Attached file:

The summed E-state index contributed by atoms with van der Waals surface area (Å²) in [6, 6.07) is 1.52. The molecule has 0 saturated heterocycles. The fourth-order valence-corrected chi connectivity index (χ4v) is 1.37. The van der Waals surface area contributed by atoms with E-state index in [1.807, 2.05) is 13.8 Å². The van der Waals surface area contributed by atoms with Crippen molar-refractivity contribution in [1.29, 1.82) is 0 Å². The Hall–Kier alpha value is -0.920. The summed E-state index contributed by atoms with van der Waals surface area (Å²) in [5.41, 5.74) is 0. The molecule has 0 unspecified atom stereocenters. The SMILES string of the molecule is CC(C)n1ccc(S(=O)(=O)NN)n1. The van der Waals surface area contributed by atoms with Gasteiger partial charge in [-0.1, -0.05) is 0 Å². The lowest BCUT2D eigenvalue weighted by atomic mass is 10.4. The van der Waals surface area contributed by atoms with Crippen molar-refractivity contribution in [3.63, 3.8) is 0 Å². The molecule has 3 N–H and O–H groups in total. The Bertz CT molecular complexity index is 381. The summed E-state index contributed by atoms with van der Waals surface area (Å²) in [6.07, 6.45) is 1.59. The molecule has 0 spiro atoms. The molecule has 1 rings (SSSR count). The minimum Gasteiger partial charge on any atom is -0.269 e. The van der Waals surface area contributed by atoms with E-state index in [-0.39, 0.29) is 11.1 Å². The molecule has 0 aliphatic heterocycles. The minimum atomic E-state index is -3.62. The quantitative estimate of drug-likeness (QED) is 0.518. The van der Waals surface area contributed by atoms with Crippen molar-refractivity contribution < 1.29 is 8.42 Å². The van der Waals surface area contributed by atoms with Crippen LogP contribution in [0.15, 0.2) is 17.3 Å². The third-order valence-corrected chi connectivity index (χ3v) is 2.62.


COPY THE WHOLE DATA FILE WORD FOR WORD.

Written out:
The summed E-state index contributed by atoms with van der Waals surface area (Å²) in [6, 6.07) is 1.52. The molecule has 0 saturated heterocycles. The fourth-order valence-corrected chi connectivity index (χ4v) is 1.37. The van der Waals surface area contributed by atoms with E-state index in [1.807, 2.05) is 13.8 Å². The van der Waals surface area contributed by atoms with Crippen molar-refractivity contribution in [1.29, 1.82) is 0 Å². The Hall–Kier alpha value is -0.920. The summed E-state index contributed by atoms with van der Waals surface area (Å²) in [5.41, 5.74) is 0. The molecule has 0 unspecified atom stereocenters. The SMILES string of the molecule is CC(C)n1ccc(S(=O)(=O)NN)n1. The van der Waals surface area contributed by atoms with Gasteiger partial charge in [-0.1, -0.05) is 0 Å². The lowest BCUT2D eigenvalue weighted by atomic mass is 10.4. The van der Waals surface area contributed by atoms with Crippen molar-refractivity contribution in [3.63, 3.8) is 0 Å². The molecule has 3 N–H and O–H groups in total. The Bertz CT molecular complexity index is 381. The summed E-state index contributed by atoms with van der Waals surface area (Å²) in [6.07, 6.45) is 1.59. The molecule has 0 spiro atoms. The molecule has 1 rings (SSSR count). The minimum Gasteiger partial charge on any atom is -0.269 e. The van der Waals surface area contributed by atoms with E-state index in [-0.39, 0.29) is 11.1 Å². The molecule has 0 aliphatic heterocycles. The minimum atomic E-state index is -3.62. The quantitative estimate of drug-likeness (QED) is 0.518. The van der Waals surface area contributed by atoms with Crippen molar-refractivity contribution < 1.29 is 8.42 Å². The van der Waals surface area contributed by atoms with Crippen LogP contribution in [0.15, 0.2) is 17.3 Å². The third-order valence-corrected chi connectivity index (χ3v) is 2.62.